|India growth set to slow further
India's economy will grow 6.7 percent in the current fiscal year, an advisory panel to the prime minister forecast, saying that an ongoing slowdown was of “great concern''.
India's gross domestic product expanded at near double-digit rate for much of the past decade but fell to 6.5 percent in the year to March, triggering fears that the country's rapid development was under threat.
“The growth rate in 2011-12 was low, it came down to 6.5 percent,'' C Rangarajan, chairman of the economic advisory council to Manmohan Singh, said in New Delhi.
“The decline in the growth rate is a matter of great concern to us. We expect the growth rate to be a shade better in the current fiscal [year].''
In recent years, the advisory panel's forecasts have proved to be rosier than real economic performance. In the latest figures, the panel's economic expansion forecast of 6.7 percent for the year to next March (2012/13) is higher than private economists who have predicted growth of about 5.5 percent, a 10-year low.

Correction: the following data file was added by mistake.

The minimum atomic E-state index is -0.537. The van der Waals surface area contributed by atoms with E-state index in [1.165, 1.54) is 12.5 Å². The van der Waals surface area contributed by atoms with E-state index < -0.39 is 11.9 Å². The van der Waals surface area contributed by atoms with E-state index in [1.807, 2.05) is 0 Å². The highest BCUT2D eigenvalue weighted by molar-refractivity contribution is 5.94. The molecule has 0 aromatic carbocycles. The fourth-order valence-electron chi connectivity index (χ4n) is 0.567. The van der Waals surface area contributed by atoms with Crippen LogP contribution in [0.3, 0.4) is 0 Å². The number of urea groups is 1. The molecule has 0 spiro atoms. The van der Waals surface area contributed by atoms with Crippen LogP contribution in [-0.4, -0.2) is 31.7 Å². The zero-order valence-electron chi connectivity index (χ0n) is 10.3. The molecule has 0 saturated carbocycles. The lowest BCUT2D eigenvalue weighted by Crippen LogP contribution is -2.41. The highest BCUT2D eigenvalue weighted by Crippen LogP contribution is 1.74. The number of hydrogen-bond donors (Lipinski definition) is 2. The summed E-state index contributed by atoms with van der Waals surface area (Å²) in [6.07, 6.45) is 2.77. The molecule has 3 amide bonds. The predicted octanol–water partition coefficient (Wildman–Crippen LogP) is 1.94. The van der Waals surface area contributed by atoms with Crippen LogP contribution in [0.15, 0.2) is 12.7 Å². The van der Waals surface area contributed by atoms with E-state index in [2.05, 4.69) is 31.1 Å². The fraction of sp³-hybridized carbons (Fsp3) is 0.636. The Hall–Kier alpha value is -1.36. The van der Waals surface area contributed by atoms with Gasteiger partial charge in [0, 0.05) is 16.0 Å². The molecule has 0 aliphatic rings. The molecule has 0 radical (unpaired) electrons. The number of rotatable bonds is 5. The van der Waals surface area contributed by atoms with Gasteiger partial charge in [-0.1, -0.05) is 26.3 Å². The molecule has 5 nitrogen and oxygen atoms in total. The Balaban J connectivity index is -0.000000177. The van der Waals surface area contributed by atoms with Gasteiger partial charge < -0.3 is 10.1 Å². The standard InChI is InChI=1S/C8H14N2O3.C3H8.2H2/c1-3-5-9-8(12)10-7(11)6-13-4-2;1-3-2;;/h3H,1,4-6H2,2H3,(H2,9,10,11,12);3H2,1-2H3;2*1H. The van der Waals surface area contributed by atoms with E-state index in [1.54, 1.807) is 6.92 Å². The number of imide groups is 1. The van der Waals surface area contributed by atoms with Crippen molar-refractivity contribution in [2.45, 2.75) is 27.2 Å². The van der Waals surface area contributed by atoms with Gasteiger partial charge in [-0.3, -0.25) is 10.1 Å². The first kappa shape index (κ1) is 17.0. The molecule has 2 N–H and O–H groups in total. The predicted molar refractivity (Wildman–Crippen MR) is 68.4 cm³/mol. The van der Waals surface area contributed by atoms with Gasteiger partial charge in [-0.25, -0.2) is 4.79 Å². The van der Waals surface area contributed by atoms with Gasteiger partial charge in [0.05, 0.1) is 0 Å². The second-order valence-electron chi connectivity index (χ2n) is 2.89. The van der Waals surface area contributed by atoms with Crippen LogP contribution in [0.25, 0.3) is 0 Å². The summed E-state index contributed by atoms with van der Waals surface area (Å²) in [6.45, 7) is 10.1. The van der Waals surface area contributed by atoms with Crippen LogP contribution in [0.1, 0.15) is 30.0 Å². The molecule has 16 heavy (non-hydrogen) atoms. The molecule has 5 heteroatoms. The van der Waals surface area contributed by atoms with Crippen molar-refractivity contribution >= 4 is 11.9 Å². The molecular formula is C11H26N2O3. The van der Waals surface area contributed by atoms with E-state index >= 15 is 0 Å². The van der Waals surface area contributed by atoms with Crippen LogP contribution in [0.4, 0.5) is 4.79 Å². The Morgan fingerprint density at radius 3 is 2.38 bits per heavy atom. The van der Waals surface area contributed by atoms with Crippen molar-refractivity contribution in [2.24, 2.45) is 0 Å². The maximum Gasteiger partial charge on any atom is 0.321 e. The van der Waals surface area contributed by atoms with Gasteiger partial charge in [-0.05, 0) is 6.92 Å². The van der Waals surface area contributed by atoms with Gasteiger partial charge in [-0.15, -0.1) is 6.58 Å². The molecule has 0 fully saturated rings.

Analysts said the panel's revised forecast of 0.5 percent growth in the agriculture sector seemed hopeful.
“The estimates are pretty much in line with Reserve Bank of India's projections, but the growth number seems to be on the optimistic side on the assumption that agriculture growth won't be as slow as (the) market expects,'' said Rahul Bajoria, regional economist with Barclays in Singapore.
The council also forecast that inflation in the year to March 2013 would be between 6.5 and 7.0 percent, above the central bank target of about 5 percent, because of food price rises after a poor monsoon.
The growth forecast was in line with the prime minister's own predictions that the rate would narrowly exceed last year's 6.5 percent.
Opposition leaders and many independent economists have dismissed such figures as overly optimistic.
Ratings agency Moody's last week scaled down its growth outlook for Asia's third-largest economy to 5.5 percent for the year to March 2013.- AGENCIES